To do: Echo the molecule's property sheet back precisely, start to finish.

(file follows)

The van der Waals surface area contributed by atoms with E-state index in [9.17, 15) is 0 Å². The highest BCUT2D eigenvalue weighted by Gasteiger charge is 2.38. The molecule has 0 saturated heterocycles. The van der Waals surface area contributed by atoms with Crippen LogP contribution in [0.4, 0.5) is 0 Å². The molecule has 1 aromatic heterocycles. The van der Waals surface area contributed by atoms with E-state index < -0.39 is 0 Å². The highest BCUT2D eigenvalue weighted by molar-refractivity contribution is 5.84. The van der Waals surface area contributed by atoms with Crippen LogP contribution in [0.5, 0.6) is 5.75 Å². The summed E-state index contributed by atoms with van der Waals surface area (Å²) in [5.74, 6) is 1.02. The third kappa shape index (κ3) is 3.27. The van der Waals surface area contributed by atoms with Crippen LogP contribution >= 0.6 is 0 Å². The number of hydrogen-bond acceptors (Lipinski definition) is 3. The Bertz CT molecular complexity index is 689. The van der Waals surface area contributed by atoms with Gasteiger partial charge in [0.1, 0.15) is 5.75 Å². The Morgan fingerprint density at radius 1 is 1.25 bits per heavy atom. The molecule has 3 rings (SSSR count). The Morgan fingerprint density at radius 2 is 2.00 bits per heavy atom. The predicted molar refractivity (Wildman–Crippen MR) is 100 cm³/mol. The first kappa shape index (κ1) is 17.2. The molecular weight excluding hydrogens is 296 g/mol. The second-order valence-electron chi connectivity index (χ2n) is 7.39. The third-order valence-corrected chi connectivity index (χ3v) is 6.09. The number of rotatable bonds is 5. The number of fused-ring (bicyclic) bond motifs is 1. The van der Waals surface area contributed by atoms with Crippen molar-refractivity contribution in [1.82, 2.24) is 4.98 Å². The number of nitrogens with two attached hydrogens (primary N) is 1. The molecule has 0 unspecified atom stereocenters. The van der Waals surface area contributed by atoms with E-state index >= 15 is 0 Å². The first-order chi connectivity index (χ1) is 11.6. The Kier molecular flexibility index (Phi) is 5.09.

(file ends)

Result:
The van der Waals surface area contributed by atoms with E-state index in [9.17, 15) is 0 Å². The highest BCUT2D eigenvalue weighted by Gasteiger charge is 2.38. The molecule has 0 saturated heterocycles. The van der Waals surface area contributed by atoms with Crippen LogP contribution in [0.4, 0.5) is 0 Å². The molecule has 1 aromatic heterocycles. The van der Waals surface area contributed by atoms with E-state index < -0.39 is 0 Å². The highest BCUT2D eigenvalue weighted by molar-refractivity contribution is 5.84. The van der Waals surface area contributed by atoms with Crippen LogP contribution in [0.5, 0.6) is 5.75 Å². The summed E-state index contributed by atoms with van der Waals surface area (Å²) in [5.74, 6) is 1.02. The third kappa shape index (κ3) is 3.27. The van der Waals surface area contributed by atoms with Crippen LogP contribution >= 0.6 is 0 Å². The number of hydrogen-bond acceptors (Lipinski definition) is 3. The Bertz CT molecular complexity index is 689. The van der Waals surface area contributed by atoms with Gasteiger partial charge in [0.1, 0.15) is 5.75 Å². The Morgan fingerprint density at radius 1 is 1.25 bits per heavy atom. The molecule has 3 rings (SSSR count). The Morgan fingerprint density at radius 2 is 2.00 bits per heavy atom. The predicted molar refractivity (Wildman–Crippen MR) is 100 cm³/mol. The first kappa shape index (κ1) is 17.2. The molecular weight excluding hydrogens is 296 g/mol. The second-order valence-electron chi connectivity index (χ2n) is 7.39. The third-order valence-corrected chi connectivity index (χ3v) is 6.09. The number of rotatable bonds is 5. The number of fused-ring (bicyclic) bond motifs is 1. The van der Waals surface area contributed by atoms with Crippen molar-refractivity contribution in [1.82, 2.24) is 4.98 Å². The number of nitrogens with two attached hydrogens (primary N) is 1. The molecule has 0 unspecified atom stereocenters. The van der Waals surface area contributed by atoms with E-state index >= 15 is 0 Å². The first-order chi connectivity index (χ1) is 11.6. The Kier molecular flexibility index (Phi) is 5.09.